One World Trade Center, formerly known as the Freedom Tower, will open in 2014 on the northwest corner of the trade center site with 3 million square feet of office space. Tenants so far include magazine publisher Conde Nast and the federal government’s General Services Administration. The spire atop the 104-story building will reach the symbolic height of 1,776 feet. There will be observation decks on the 100th, 101st and 102nd floors. The building without the spire has reached its full height of 1,368 feet. It is expected to cost $3.9 billion by the time it is finished.
At ground zero, can there be a politics-free 9/11?
NEW YORK — The Sept. 11 anniversary ceremony at ground zero has been stripped of politicians this year. But can it ever be stripped of politics?
For the first time, elected officials won't speak Tuesday at an occasion that has allowed them a solemn turn in the spotlight. The change was made in the name of sidelining politics, but some have rapped it as a political move in itself.
It's a sign of the entrenched sensitivity of the politics of Sept. 11, even after a decade of commemorating the attacks that killed nearly 3,000 people at the World Trade Center, the Pentagon and a Pennsylvania field. From the first anniversary in 2002, the date has been limned with questions about how — or even whether — to try to separate the Sept. 11 that is about personal loss from the 9/11 that reverberates through public life.
The answers are complicated for Debra Burlingame, whose brother Charles was the pilot of the hijacked plane that crashed into the Pentagon. She feels politicians' involvement can lend gravity to the remembrances, but she empathizes with the reasons for silencing officeholders at the New York ceremony this year.
"It is the one day, out of 365 days a year, where, when we invoke the term '9/11,' we mean the people who died and the events that happened," rather than the political and cultural layers the phrase has accumulated, said Burlingame, who's on the board of the organization that announced the change in plans this year.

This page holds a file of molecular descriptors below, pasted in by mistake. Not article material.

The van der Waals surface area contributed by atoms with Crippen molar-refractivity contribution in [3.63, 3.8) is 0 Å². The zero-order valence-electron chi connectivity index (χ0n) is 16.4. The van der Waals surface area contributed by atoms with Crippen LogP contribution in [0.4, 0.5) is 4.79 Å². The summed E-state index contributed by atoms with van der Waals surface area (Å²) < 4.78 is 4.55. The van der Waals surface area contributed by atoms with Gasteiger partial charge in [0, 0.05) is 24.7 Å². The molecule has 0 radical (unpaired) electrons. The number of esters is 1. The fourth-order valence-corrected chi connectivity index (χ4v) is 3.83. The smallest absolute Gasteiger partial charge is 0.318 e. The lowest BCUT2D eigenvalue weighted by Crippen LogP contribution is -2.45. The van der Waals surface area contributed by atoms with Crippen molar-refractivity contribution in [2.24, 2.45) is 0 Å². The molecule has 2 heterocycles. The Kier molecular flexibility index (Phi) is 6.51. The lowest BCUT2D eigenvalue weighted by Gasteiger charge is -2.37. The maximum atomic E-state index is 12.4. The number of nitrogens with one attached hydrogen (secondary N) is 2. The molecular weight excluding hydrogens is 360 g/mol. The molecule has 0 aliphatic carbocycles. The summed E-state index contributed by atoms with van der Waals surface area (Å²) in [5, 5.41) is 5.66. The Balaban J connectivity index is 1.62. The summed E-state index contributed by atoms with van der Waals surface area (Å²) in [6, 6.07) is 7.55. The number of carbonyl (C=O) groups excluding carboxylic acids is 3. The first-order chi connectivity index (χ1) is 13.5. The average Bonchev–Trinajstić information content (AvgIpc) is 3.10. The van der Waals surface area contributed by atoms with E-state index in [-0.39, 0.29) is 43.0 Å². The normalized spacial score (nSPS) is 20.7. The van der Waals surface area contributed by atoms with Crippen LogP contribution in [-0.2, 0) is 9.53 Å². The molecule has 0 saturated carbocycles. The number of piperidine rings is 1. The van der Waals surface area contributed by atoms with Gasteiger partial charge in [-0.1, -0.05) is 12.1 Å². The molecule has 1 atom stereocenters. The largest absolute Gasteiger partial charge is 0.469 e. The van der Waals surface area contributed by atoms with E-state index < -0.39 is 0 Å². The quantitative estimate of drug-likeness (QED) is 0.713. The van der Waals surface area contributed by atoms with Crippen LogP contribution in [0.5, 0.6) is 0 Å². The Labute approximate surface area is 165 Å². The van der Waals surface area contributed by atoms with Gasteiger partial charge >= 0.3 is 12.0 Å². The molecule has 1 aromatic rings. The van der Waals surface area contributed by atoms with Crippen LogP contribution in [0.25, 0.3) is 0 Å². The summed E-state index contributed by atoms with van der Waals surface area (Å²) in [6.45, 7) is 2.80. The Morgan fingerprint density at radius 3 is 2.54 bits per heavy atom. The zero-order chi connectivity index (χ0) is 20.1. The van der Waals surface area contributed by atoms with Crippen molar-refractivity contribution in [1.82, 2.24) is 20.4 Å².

"So I think the idea that it's even controversial that politicians wouldn't be speaking is really rather remarkable."
Remarkable, perhaps, but a glimpse through the political prism that splits so much surrounding Sept. 11 into different lights.
Officeholders from the mayor to presidents have been heard at the New York ceremony, reading texts ranging from parts of the Declaration of Independence and the Gettysburg Address to poems by John Donne and Langston Hughes.
But in July, the National Sept. 11 Memorial and Museum — led by Mayor Michael Bloomberg as its board chairman — announced that this year's version would include only relatives reading victims' names. Politicians still may attend.
The point, memorial President Joe Daniels said, was "honoring the victims and their families in a way free of politics" in an election year.
"You always want to change," Bloomberg said in a radio interview in July, "... and I think it'll be very moving."
Some victims' relatives and commentators praised the decision. "It is time" to extricate Sept. 11 from politics, the Boston Globe wrote in an editorial.
But others said keeping politicians off the rostrum smacked of ... politics.
The move came amid friction between the memorial foundation and the governors of New York and New Jersey over progress on the memorial museum. New York Gov. Andrew Cuomo, a Democrat, and New Jersey Gov. Chris Christie, a Republican, have signaled their displeasure by calling on federal officials to give the memorial a financial and technical hand.
Some victims' relatives see the no-politicians anniversary ceremony as retaliation. Both states' governors have traditionally been invited to participate.